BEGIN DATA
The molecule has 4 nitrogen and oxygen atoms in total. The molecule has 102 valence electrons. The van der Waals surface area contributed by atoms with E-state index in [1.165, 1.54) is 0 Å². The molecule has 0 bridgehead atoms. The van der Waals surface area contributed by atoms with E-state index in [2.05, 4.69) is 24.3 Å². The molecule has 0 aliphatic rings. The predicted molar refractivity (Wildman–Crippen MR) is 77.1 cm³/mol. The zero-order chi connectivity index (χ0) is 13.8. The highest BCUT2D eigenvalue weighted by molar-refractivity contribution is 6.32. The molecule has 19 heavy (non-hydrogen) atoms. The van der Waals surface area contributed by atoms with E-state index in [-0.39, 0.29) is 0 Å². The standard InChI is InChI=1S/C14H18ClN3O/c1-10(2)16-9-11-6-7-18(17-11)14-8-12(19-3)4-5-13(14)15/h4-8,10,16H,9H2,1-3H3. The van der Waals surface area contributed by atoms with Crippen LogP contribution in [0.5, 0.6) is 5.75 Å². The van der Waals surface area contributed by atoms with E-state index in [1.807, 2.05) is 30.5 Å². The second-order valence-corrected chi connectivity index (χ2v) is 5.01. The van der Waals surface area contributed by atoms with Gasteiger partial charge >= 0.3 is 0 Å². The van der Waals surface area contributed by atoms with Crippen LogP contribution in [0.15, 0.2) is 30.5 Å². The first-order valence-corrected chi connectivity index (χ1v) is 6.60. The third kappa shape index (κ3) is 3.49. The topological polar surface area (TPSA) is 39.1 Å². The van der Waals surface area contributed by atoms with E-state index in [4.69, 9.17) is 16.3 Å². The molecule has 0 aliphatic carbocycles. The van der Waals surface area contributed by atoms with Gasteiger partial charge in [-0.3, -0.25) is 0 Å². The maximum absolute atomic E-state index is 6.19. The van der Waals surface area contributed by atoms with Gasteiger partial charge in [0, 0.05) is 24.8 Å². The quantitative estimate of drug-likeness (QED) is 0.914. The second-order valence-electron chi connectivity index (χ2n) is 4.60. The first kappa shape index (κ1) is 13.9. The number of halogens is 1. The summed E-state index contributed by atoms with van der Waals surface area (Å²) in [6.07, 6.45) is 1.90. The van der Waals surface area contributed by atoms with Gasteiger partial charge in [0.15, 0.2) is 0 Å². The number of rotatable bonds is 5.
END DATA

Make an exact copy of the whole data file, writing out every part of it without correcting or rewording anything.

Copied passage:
The molecule has 4 nitrogen and oxygen atoms in total. The molecule has 102 valence electrons. The van der Waals surface area contributed by atoms with E-state index in [1.165, 1.54) is 0 Å². The molecule has 0 bridgehead atoms. The van der Waals surface area contributed by atoms with E-state index in [2.05, 4.69) is 24.3 Å². The molecule has 0 aliphatic rings. The predicted molar refractivity (Wildman–Crippen MR) is 77.1 cm³/mol. The zero-order chi connectivity index (χ0) is 13.8. The highest BCUT2D eigenvalue weighted by molar-refractivity contribution is 6.32. The molecule has 19 heavy (non-hydrogen) atoms. The van der Waals surface area contributed by atoms with E-state index in [-0.39, 0.29) is 0 Å². The standard InChI is InChI=1S/C14H18ClN3O/c1-10(2)16-9-11-6-7-18(17-11)14-8-12(19-3)4-5-13(14)15/h4-8,10,16H,9H2,1-3H3. The van der Waals surface area contributed by atoms with Crippen LogP contribution in [0.5, 0.6) is 5.75 Å². The van der Waals surface area contributed by atoms with E-state index in [1.807, 2.05) is 30.5 Å². The second-order valence-corrected chi connectivity index (χ2v) is 5.01. The van der Waals surface area contributed by atoms with Gasteiger partial charge >= 0.3 is 0 Å². The van der Waals surface area contributed by atoms with Crippen LogP contribution in [0.15, 0.2) is 30.5 Å². The first-order valence-corrected chi connectivity index (χ1v) is 6.60. The third kappa shape index (κ3) is 3.49. The topological polar surface area (TPSA) is 39.1 Å². The van der Waals surface area contributed by atoms with E-state index in [4.69, 9.17) is 16.3 Å². The molecule has 0 aliphatic carbocycles. The van der Waals surface area contributed by atoms with Gasteiger partial charge in [-0.3, -0.25) is 0 Å². The maximum absolute atomic E-state index is 6.19. The van der Waals surface area contributed by atoms with Gasteiger partial charge in [0, 0.05) is 24.8 Å². The quantitative estimate of drug-likeness (QED) is 0.914. The second-order valence-electron chi connectivity index (χ2n) is 4.60. The first kappa shape index (κ1) is 13.9. The number of halogens is 1. The summed E-state index contributed by atoms with van der Waals surface area (Å²) in [6.07, 6.45) is 1.90. The van der Waals surface area contributed by atoms with Gasteiger partial charge in [0.15, 0.2) is 0 Å². The number of rotatable bonds is 5.